Get your kicks on Highway 101, and Big Sur Sadness

God ain’t told no one to kill their son’s on Highway 101, No one ever mistook it for any of its more glamorous cousins. It has no crossroads for any opportunistic devil to ply his trades, only T junctions that lead you either to either fall into the pacific ocean, or to head inland towards whatever trouble lays to the east. The 101 runs from just north of Los Angeles around Santa Barbara, and goes right up the pacific coast line, through Oregon and terminates at almost the Canadian border in Washington state. Much of it is in disrepair. It runs 1540 miles and 5 years of my life, on and off.

No, I didn’t pick a sexy road, a famous road. There have been no songs made about it as far as I know, and it attracts a few tourists to its various little towns in the summer, but is not a huge vacation destination. Its more or less ignored that Big Sur was the subject of a 1962 novel by Kerouac, and that he spent time there in the cabin of his friend (and fellow beat) Lawrence Ferlinghetti, intertwining the lives of Neal Cassady, Ginsburg and a revolving casts of beats, wives and freaks from the wild coast of Big Sur to the dirt and trouble of San Francisco. Maybe no one cares so much about these bohemians and their exploits nowadays. I remain entranced. I am as devoted to Kerouac and Ginsburg as I am to Patti Smith and Lou Reed, Bob Dylan and Elizabeth Cotten.

We found the weather too hot, and saw no opportunities to find a place to spend any extended stretch of time inland. Billy pointed us towards the coast, towards Santa Barbara and the 101. I often think if our exact route could be traced in blue going east and red going west, the spaghetti mess of our meanderings would make some wonder if we had lost our minds. We were whip ‘o the wills, tumbleweeds, wild horses with the lash of fear driving us onwards running away from the danger that carried itself over telephone wires and email enquiries. Mr. Charming was getting insistent. I had not turned up at his sister’s place, nor had I got on the plane back to Tokyo. I told him we were safe, that I had left him and I wanted a divorce. I kept emails open to keep on reassuring him we were fine. I sent him careful non location identifying photos of the kids. I repeated I had left him due to his abuse and I wanted a divorce. He told me in no uncertain terms that he would never ever divorce me. “Paltry-chan, Ill never divorce you. The only way out of the marriage is to the family graveyard in Chiba.” The only way out was in a box. We kept on going. I resolved he would never see me again, or the kids. We were free. No more living on tenterhooks, no more abuse, no more pain, no more beatings, no more worrying if he was going to kill us all. No more walking the streets at 3am with two kids because it was too dangerous to go home. It was over.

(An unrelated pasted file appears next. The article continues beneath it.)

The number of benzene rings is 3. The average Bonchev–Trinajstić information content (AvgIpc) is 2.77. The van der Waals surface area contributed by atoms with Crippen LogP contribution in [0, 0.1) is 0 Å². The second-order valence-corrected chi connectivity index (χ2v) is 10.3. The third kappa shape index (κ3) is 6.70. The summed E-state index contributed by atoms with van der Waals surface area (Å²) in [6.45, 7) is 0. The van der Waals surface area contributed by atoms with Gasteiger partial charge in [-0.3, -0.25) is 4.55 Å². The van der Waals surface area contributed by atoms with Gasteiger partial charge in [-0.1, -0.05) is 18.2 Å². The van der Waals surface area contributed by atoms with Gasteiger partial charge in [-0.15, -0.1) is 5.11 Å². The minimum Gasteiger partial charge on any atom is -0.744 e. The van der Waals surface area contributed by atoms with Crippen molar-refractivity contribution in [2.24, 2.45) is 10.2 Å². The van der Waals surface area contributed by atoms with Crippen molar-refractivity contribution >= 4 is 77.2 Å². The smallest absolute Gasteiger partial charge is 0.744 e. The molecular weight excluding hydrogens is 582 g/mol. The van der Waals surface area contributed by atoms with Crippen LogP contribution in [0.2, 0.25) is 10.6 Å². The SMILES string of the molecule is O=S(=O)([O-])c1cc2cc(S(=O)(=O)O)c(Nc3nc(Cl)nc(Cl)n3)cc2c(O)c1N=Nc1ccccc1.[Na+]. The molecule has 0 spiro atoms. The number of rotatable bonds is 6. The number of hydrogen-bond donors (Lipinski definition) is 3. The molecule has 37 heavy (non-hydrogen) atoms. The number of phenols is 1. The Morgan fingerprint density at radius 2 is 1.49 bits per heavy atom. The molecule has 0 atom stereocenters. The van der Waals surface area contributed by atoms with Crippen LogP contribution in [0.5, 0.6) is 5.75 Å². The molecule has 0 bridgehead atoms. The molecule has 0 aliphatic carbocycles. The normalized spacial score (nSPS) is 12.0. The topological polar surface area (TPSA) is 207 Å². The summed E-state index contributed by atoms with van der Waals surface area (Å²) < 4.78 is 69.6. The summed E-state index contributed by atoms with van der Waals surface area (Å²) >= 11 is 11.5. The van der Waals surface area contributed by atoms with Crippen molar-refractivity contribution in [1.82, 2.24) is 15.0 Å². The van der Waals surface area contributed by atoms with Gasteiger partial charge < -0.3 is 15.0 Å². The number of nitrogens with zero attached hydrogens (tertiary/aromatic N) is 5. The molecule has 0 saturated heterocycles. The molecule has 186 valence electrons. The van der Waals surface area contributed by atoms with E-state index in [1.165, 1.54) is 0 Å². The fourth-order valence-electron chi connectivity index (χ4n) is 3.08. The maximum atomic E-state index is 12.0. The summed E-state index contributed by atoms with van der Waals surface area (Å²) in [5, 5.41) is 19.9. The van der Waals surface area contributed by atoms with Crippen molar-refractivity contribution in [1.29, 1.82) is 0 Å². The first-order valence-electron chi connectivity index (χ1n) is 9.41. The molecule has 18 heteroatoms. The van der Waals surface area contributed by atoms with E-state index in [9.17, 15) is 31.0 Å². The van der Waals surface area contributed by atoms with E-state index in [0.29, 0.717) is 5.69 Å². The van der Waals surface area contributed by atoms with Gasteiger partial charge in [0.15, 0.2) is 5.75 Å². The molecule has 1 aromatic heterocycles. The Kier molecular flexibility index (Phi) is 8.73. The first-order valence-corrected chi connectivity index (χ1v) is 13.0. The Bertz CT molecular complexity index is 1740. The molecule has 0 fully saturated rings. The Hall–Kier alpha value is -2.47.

We headed west until we had no more west just ocean, and turned north on the 101. We were usually lost at this point in time. My new position as copilot and navigator was stressful to say the least. I got us lost in Los Angeles, lost in Castilac, lost getting to the coast. To be fair on myself American road sign makers have only a tenuous grip on geography. Their signs are too early, or too late, ambiguous or just plain wrong, and always confusing. To get onto the 101 from that point there is a slip road, you have to slip off to the left. An unusual move at the best of times. You pull onto black top road and head on up a two lane road. It sometimes widens at this point to two lanes either way. Sometimes narrows to just cliff face and two lanes and ocean drop. There are no guard rails, the overhang threatens to push large RV’s and semis off into the sea which crashes onto the rocks below, whipping itself into peaks and frenzies, tidal pools and currents. The road itself is in poor repair. After we travelled it Big Sur got cut off entirely when the 101 in the area collapsed in 2017, along with a bridge, cutting the residents off from the outside world, and destroying any hope of tourism. It was mended, and keeps on crumbling, most recently this month when a large v shaped section dissolved into the sea, flattening trees and alarmingly sending rocks and detritus tumbling. No one was hurt, as far as I can see, which is a miracle all in itself. The road is the only alternative to an alternate route which adds a couple of hundred miles onto what should be a 46 mile trip, but at least not totally cutting off the town from the outside world. Burn scars and global warming rains do not help the stability of Highway 101, it is treacherous driving sections of it at the best of times, but with the risk of collapse, there are parts I always feel unwilling to take a chance on. The old world is falling away, dissolving, I guess travelers don’t have the right to be trying to keep on visiting it.